NEW YORK, NY – Earlier this month, we named our 2013 USA Players To Watch, which went over well but got us some grief from our Canadian friends. So, now we’re showing some Beaver love to Canadian Rugby. Just as it was done with the USA piece, the players listed are selected not for their 2012 record but for what we expect them to achieve in 2013. We’ll continue in this vein when we name our 2013 Canadian Clubs, Coaches & Management To Watch – so stay tuned. Today though, it’s the Canadian Rugby Players To Watch in 2013:
Britt Benn: Ladies first… Britt was the Canadian Inter-university Sports (CIS) women’s Player of the Year. She plays for the Guelph Griffins of Guelph University in (you guessed it) Guelph, Ontario. Benn was a five-year student and in those five years she was selected each year to the Ontario Universities Association’s (OUA) all-star team, collecting four OUA scoring titles and made four all-Canadian CIS teams. Way back in 2008 she was named the OUA Russell division Rookie of the Year. She led the Griffins to 3 third-place finishes, one national title (last season) and a second place finish this season. The center has leadership skills, good speed, is dangerous in attack and is no slouch defensively. It will be interesting to see if she becomes a staple of the 7s circuit with an eye toward Rio and the RWC7s – or the 15s team, which is looking to improve their attack.
Tyler Ardron: Canada has a very proud tradition of producing quality backrows like Jebb Sinclair, Adam Kleeberger, Aaron Carpenter and going further back, Al Charron and Dan Baugh. Young Mr. Ardron is the next in this great line and is our choice for Domestic Player of the Year. Though just 21, he captained Canada A in the Americas Rugby Championship. His leadership led Canada to wins over USA and Uruguay. At 6’5, he is tall enough to play lock but is a dynamic athlete and has the tools of a good flanker. Moreover, his quickness, speed and work habits make him impossible to miss. In addition to his 3 tests with Canada A, Ardon played twice with Team Canada resulting in tweets/jokes about Carpenter moving to hooker. If this happens, the #8 position is Ardron’s to lose. Either way, expect him to end up in Europe with a French D2 club or RFU Championship club.
George Kruis: Big George is the Overseas-based player to watch. He is somewhat of a controversial pick because he is half English/half Canadian. This is only an issue because he has managed to make a name for himself at Saracens, despite being behind an ex-England international and a current England international on the lock depth chart. His ability has more than a fair few Canadians wishing he’d pledge his future to Canada. Combining Kruis with another young lock, Brett Beukeboom (son of former NHL player and NY Ranger legend Jeff), of Plymouth Albion RFC and grizzled vet Jamie Cudmore, has the 2015 Canadian engine room looking very solid. Kruis is athletic enough to cover blindside flank and #8 but at 6’6″ 235lb/112kg he seems made for the new age lock. He is fast and agile for a man his size with an eye-catching ability to go 80 minutes with equal intensity. There’s hope he chooses the Maple Leaf over the Rose.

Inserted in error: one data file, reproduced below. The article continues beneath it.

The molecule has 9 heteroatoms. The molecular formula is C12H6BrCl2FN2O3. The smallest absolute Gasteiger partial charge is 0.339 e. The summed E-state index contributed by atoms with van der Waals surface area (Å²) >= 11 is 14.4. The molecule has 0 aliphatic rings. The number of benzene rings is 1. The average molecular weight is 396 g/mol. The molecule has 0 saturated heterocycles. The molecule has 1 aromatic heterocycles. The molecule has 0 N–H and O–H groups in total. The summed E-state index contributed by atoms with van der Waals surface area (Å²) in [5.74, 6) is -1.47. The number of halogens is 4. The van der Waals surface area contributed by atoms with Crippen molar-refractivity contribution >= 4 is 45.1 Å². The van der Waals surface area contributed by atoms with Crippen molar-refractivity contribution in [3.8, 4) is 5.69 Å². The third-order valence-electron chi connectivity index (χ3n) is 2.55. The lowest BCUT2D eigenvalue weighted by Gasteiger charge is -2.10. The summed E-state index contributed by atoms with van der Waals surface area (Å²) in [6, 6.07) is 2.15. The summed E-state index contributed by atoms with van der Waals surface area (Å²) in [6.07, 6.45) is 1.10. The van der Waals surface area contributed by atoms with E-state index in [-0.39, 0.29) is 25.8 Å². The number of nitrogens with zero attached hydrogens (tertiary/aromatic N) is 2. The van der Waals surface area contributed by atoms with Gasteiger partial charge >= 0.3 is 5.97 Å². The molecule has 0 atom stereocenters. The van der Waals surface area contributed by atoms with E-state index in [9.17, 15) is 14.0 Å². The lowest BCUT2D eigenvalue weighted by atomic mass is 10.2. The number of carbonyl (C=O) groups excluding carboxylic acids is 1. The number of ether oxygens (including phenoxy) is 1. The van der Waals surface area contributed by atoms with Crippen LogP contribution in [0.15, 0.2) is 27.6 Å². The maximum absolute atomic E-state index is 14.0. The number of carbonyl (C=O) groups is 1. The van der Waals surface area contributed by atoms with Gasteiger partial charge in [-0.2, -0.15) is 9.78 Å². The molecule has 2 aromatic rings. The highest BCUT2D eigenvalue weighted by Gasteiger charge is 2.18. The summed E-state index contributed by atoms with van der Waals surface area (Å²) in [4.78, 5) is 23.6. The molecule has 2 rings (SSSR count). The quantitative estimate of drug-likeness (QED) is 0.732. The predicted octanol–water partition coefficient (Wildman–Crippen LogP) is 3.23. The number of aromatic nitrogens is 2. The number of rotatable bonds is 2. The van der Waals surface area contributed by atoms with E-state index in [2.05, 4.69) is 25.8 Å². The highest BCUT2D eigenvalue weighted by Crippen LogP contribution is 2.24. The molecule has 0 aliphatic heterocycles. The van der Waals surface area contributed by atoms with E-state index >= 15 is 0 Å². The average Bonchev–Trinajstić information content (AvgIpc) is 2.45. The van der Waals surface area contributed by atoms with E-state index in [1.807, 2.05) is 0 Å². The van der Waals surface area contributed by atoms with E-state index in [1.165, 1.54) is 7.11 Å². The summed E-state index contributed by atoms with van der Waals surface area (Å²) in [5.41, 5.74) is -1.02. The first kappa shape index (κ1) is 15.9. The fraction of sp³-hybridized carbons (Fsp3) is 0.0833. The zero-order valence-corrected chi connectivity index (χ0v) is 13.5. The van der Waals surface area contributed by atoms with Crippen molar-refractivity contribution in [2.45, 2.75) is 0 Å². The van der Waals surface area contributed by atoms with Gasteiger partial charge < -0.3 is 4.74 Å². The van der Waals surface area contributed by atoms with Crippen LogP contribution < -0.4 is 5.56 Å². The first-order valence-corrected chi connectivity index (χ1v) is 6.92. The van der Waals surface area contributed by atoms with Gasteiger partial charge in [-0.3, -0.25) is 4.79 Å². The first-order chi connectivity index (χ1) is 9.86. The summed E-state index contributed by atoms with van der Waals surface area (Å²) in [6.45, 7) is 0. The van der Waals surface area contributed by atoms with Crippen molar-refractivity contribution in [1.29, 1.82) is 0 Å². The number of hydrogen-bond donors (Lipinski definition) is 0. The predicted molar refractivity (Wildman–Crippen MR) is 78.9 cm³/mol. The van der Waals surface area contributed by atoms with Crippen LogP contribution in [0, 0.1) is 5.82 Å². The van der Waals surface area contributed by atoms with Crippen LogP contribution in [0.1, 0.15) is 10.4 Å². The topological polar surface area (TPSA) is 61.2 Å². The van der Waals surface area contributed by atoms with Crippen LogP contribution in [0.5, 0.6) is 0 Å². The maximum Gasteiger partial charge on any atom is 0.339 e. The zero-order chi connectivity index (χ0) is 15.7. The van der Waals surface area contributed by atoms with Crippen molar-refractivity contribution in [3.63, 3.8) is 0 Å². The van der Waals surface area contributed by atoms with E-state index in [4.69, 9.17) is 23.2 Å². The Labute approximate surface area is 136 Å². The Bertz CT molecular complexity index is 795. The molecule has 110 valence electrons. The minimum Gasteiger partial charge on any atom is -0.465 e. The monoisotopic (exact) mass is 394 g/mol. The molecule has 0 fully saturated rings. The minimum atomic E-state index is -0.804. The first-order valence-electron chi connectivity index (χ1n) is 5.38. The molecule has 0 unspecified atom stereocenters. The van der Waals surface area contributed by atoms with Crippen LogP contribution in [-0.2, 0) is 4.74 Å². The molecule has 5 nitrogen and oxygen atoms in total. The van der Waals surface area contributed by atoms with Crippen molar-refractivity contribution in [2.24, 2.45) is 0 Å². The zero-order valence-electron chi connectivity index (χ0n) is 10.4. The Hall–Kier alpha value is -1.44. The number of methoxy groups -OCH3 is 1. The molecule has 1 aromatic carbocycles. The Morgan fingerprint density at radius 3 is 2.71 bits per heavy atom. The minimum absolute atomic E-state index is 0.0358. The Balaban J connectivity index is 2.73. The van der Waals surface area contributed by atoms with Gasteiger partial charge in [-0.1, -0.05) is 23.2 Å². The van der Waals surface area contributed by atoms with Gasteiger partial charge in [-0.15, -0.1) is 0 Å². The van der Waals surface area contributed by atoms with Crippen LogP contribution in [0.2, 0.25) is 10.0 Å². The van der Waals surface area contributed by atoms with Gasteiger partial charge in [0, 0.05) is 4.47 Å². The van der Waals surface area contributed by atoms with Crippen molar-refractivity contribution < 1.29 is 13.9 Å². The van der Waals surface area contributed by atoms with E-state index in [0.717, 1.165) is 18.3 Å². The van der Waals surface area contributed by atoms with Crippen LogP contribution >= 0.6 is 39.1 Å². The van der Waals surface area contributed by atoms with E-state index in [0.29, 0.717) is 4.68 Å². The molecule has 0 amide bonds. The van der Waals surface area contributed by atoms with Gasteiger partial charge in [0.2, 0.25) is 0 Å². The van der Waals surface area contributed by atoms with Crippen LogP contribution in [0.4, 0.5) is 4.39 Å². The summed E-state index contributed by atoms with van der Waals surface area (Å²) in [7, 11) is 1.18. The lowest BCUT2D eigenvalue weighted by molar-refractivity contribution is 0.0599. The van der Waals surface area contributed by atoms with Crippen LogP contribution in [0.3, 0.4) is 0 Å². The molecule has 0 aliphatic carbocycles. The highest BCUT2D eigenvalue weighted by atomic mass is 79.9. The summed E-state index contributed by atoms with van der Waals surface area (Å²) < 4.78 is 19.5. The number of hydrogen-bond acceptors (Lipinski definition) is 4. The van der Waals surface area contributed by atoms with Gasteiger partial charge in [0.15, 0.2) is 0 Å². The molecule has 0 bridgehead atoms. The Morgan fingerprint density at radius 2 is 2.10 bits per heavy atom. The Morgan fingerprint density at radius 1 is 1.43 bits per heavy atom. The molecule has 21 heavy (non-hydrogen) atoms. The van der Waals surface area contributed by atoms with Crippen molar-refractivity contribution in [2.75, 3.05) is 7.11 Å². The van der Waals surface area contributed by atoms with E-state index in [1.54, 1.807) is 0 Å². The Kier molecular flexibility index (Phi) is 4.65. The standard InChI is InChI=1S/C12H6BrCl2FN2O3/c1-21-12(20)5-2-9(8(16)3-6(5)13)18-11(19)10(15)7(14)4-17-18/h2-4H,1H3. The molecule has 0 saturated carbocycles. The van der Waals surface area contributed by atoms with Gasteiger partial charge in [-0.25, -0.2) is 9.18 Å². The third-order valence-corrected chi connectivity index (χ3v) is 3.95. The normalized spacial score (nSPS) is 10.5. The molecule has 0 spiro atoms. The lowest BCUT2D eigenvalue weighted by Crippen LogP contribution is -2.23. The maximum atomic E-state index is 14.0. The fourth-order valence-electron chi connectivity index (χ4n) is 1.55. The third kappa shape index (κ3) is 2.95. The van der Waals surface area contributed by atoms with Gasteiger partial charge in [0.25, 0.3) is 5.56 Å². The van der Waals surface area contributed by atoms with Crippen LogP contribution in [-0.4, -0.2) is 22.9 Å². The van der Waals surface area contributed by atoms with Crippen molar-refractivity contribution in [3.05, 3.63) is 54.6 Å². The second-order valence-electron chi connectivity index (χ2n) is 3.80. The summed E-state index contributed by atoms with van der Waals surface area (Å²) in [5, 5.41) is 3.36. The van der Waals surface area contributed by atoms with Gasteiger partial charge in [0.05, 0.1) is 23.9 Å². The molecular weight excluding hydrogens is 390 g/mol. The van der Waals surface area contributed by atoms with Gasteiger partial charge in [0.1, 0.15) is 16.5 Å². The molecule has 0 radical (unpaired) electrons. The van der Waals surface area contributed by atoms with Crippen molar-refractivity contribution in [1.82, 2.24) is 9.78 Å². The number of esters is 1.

Taylor Paris: Taylor Paris could go down as the greatest Canadian-born and bred back ever- a mantle currently held by IRB Hall of Famer Garth Rees – and why Paris is our Young Player of the Year. He showed some of his brilliance on the IRB 7s circuit at the age of 18 in 2010 – see the video below – and gave a glimpse of greatness in the 2012 Junior World Trophy Tournament despite Canada faring poorly. Taylor is now signed with the Glasgow Warriors, where he can train and practice with the greatest Canadian back ever, DTH Ver der Werve. They are both classified as wings on the Glasgow roster but can play in the centers. For Canada, a center combo of DTH and Paris would be the most dangerous they have ever had.
Nathan Hirayama: Hirayama could have made this list the last 2 or 3 years and is finally our 7s Player to Watch. Since he arrived on the scene at the age of 18 in 2006, he has shown flashes of his brilliance and has also represented Canada in 15s. However, there has been a growing frustration within Canadian fans with Hirayama’s inability to dominate on the international stage. But with an eye on the 7s RWC and Rio, it seems like Hirayama is focused primarily on 7s. The extra space and speed of 7s may help him get over that perceived hump and achieve his potential. As a fly-half and fullback in 15s, Hirayama is a play-maker. After Canada lost primary play-maker Phil Mack on the 7s circuit in South Africa, Nathan had a chance to to step up. Unfortunately, mid-tournament changes are tough and he didn’t quite hit his stride. We think that will change.
That’s it for now. We welcome your comments below and please look for and “Like” our Facebook Rugby Wrap Up Page and follow us on Twitter @RugbyWrapUp, @JunoirBlaber, @Declan Yeats, @Mathew Drew Turner, and respectively @Ebstide52 .
Be sure to check back for our 2013 Canadian Clubs, Coaches & Management To Watch and as always…
Stay low and keep pumping those legs.